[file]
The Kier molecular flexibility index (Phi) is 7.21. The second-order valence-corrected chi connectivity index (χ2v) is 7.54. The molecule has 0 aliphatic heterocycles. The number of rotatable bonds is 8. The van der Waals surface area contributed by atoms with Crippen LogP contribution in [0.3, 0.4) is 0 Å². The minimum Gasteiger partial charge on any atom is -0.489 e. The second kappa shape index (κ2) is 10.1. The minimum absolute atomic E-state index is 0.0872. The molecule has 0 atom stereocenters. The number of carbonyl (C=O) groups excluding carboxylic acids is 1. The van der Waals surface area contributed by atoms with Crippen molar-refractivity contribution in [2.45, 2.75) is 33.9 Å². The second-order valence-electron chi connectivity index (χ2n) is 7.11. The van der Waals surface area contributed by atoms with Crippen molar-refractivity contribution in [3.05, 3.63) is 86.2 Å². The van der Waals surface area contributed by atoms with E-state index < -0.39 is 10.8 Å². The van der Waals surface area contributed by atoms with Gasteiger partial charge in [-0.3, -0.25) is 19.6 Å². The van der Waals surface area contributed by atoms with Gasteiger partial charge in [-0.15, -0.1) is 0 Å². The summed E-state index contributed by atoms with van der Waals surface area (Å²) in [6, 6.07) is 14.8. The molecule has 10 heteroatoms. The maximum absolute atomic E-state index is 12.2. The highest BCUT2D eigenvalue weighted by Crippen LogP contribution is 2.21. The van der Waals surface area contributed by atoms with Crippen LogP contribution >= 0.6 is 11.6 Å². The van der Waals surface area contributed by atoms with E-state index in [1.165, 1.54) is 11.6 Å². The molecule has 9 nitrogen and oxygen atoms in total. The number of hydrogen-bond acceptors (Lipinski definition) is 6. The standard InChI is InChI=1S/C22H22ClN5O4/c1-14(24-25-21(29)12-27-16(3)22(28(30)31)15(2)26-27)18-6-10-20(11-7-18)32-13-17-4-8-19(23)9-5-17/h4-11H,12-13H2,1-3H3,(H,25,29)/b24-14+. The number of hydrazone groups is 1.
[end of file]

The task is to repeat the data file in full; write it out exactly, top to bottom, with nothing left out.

The Kier molecular flexibility index (Phi) is 7.21. The second-order valence-corrected chi connectivity index (χ2v) is 7.54. The molecule has 0 aliphatic heterocycles. The number of rotatable bonds is 8. The van der Waals surface area contributed by atoms with Crippen LogP contribution in [0.3, 0.4) is 0 Å². The minimum Gasteiger partial charge on any atom is -0.489 e. The second kappa shape index (κ2) is 10.1. The minimum absolute atomic E-state index is 0.0872. The molecule has 0 atom stereocenters. The number of carbonyl (C=O) groups excluding carboxylic acids is 1. The van der Waals surface area contributed by atoms with Crippen molar-refractivity contribution in [2.45, 2.75) is 33.9 Å². The second-order valence-electron chi connectivity index (χ2n) is 7.11. The van der Waals surface area contributed by atoms with Crippen molar-refractivity contribution in [3.05, 3.63) is 86.2 Å². The van der Waals surface area contributed by atoms with E-state index < -0.39 is 10.8 Å². The van der Waals surface area contributed by atoms with Gasteiger partial charge in [-0.3, -0.25) is 19.6 Å². The van der Waals surface area contributed by atoms with Gasteiger partial charge in [-0.15, -0.1) is 0 Å². The summed E-state index contributed by atoms with van der Waals surface area (Å²) in [6, 6.07) is 14.8. The molecule has 10 heteroatoms. The maximum absolute atomic E-state index is 12.2. The highest BCUT2D eigenvalue weighted by Crippen LogP contribution is 2.21. The van der Waals surface area contributed by atoms with Crippen LogP contribution >= 0.6 is 11.6 Å². The van der Waals surface area contributed by atoms with E-state index in [1.165, 1.54) is 11.6 Å². The molecule has 9 nitrogen and oxygen atoms in total. The number of hydrogen-bond acceptors (Lipinski definition) is 6. The standard InChI is InChI=1S/C22H22ClN5O4/c1-14(24-25-21(29)12-27-16(3)22(28(30)31)15(2)26-27)18-6-10-20(11-7-18)32-13-17-4-8-19(23)9-5-17/h4-11H,12-13H2,1-3H3,(H,25,29)/b24-14+. The number of hydrazone groups is 1.